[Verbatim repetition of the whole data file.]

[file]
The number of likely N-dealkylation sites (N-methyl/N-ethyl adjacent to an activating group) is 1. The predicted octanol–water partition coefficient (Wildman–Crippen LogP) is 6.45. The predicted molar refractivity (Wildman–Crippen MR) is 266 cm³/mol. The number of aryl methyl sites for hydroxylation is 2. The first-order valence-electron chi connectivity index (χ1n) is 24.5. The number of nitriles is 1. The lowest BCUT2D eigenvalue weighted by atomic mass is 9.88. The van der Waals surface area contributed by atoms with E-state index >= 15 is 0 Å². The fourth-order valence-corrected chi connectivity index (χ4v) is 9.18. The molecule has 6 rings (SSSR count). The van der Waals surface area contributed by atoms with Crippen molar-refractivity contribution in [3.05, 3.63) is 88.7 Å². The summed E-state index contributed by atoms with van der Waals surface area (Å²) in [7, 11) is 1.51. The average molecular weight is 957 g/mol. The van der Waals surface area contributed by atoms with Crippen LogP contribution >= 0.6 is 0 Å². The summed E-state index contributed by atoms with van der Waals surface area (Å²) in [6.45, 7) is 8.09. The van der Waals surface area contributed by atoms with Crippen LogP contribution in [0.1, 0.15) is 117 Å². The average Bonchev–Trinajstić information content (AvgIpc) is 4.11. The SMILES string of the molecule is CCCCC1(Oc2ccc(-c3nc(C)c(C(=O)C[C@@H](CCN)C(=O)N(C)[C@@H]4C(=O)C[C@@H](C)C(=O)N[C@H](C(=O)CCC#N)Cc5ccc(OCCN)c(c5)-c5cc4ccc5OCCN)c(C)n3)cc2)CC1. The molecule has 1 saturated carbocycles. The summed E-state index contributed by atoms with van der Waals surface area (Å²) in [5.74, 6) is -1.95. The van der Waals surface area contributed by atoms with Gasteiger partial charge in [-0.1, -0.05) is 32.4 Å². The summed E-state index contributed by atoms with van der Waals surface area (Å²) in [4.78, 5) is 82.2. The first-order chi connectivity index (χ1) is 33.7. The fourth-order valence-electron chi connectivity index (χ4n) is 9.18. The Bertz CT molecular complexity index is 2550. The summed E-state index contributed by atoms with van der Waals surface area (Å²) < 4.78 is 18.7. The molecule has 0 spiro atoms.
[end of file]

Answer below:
The number of likely N-dealkylation sites (N-methyl/N-ethyl adjacent to an activating group) is 1. The predicted octanol–water partition coefficient (Wildman–Crippen LogP) is 6.45. The predicted molar refractivity (Wildman–Crippen MR) is 266 cm³/mol. The number of aryl methyl sites for hydroxylation is 2. The first-order valence-electron chi connectivity index (χ1n) is 24.5. The number of nitriles is 1. The lowest BCUT2D eigenvalue weighted by atomic mass is 9.88. The van der Waals surface area contributed by atoms with E-state index >= 15 is 0 Å². The fourth-order valence-corrected chi connectivity index (χ4v) is 9.18. The molecule has 6 rings (SSSR count). The van der Waals surface area contributed by atoms with Crippen molar-refractivity contribution in [3.05, 3.63) is 88.7 Å². The summed E-state index contributed by atoms with van der Waals surface area (Å²) in [7, 11) is 1.51. The average molecular weight is 957 g/mol. The van der Waals surface area contributed by atoms with Crippen LogP contribution >= 0.6 is 0 Å². The summed E-state index contributed by atoms with van der Waals surface area (Å²) in [6.45, 7) is 8.09. The van der Waals surface area contributed by atoms with Crippen LogP contribution in [0.1, 0.15) is 117 Å². The average Bonchev–Trinajstić information content (AvgIpc) is 4.11. The SMILES string of the molecule is CCCCC1(Oc2ccc(-c3nc(C)c(C(=O)C[C@@H](CCN)C(=O)N(C)[C@@H]4C(=O)C[C@@H](C)C(=O)N[C@H](C(=O)CCC#N)Cc5ccc(OCCN)c(c5)-c5cc4ccc5OCCN)c(C)n3)cc2)CC1. The molecule has 1 saturated carbocycles. The summed E-state index contributed by atoms with van der Waals surface area (Å²) in [5.74, 6) is -1.95. The van der Waals surface area contributed by atoms with Gasteiger partial charge in [-0.1, -0.05) is 32.4 Å². The summed E-state index contributed by atoms with van der Waals surface area (Å²) in [4.78, 5) is 82.2. The first-order chi connectivity index (χ1) is 33.7. The fourth-order valence-electron chi connectivity index (χ4n) is 9.18. The Bertz CT molecular complexity index is 2550. The summed E-state index contributed by atoms with van der Waals surface area (Å²) < 4.78 is 18.7. The molecule has 0 spiro atoms.